The same behavior obtains when the child block has a smaller TTL than the parent:

#dotcache( "abc", 10)
    #dotcache( "xyz", 3 )
RefreshParent Cache TimeChild Cache Time
0s12:00:00 PM12:00:00 PM
5s12:00:00 PM12:00:00 PM
10s12:00:10 PM12:00:10 PM
15s12:00:10 PM12:00:10 PM
20s12:00:20 PM12:00:20 PM
25s12:00:20 PM12:00:20 PM
30s12:00:30 PM12:00:30 PM

As this makes clear, the child #dotcache can never refresh more often than its parent cache, but can be made to refresh less often.

#dotCache Examples:

Caching a remote JSON call, invalidating on failure

#set($cacheKey = "$!{host.inode}-remote-news")
## cache for 20m
#dotcache("$cacheKey", 7200) 
    #set($remoteNews = $json.fetch("https://api.remotenews.com/clientXXXXXX/news"))

    ## If remote JSON fetch fails, set a variable so we can invalidate
        #set($jsonFetchFailed = true)
        <ul class="vertical-list">
            #foreach($item in $remoteNews.data)
                <li> $item.releaseDate.dateUTC - <a href="$item.link.hostedUrl" class="story-title">$item.title</a></li>
                #if($velocityCount == 5) #break #end

 ## If JSON fetch failed, invalidate and add entry for 30sec after which the remote call will be tried again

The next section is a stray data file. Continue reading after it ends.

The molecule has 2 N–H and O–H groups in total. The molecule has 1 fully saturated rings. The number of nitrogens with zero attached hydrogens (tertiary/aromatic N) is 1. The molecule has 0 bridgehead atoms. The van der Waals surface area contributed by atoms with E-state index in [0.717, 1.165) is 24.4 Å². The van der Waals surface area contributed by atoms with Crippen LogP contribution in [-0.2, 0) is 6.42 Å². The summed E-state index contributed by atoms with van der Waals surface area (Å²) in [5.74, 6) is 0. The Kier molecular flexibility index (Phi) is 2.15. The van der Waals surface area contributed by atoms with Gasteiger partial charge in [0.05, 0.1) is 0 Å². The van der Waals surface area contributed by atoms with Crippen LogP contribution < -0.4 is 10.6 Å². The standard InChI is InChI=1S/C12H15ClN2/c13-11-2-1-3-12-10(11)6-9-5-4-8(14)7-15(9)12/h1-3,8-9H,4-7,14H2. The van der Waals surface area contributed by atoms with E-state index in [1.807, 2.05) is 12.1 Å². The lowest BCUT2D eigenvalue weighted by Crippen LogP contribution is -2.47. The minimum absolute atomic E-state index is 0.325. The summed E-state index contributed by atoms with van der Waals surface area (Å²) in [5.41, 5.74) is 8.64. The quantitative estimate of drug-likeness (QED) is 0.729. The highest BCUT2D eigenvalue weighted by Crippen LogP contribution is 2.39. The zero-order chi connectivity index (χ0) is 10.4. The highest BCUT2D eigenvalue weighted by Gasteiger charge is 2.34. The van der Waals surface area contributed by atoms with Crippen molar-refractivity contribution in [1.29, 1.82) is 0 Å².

#dotcache("$cacheKey", 30)
        Remote news not available

Using an empty cache as a simple IP rate limit

This works in tandem with the Request object to obtain a user's IP address, which is used as a cache key. Since the cache stores a rendered version of its contents and does not re-execute Velocity code on a cache hit (hence “empty”), $rateCheck will still evaluate to 0 if the user accesses the routine more than once every 5 seconds.

#set($rateCheck = 0)
#dotcache(${request.getRemoteAddr()}, 5)
    #set($rateCheck = 1)

#if($rateCheck == 1) ## Success! It has been at least 5 seconds since the content was accessed.
    ## Expensive code goes here
#else ## Failure! It has been less than 5 seconds
    ## Inexpensive code goes here


  • The #dotcache directive is decoupled from the dotCMS publishing architecture by design.
    • Unlike the other caches in dotCMS, it does not try to respect changes to site and content as they are made; a #dotcache block will serve the cached content until the TTL time has expired.
    • Keep your content contributors in mind (and in the loop) when deploying the #dotcache directive around their content.
  • A #dotcache block will always serve live content and data while browsing sites from the dotCMS backend administration tool's Edit/Preview/Live modes.
    • Therefore testing of the block cache should always be done from the front end of a dotCMS web site.
    • In addition, Admin mode will always show you a dynamic view of the content, so you should always test caching while logged in as a non-Admin user.
  • Important: The system will take a few minutes to pick up a new #dotcache directive and store the new key.
    • So you may wish to wait a few minutes to test a new block cache after you have applied it to a certain portion of a page.

On this page


We Dig Feedback

Selected excerpt: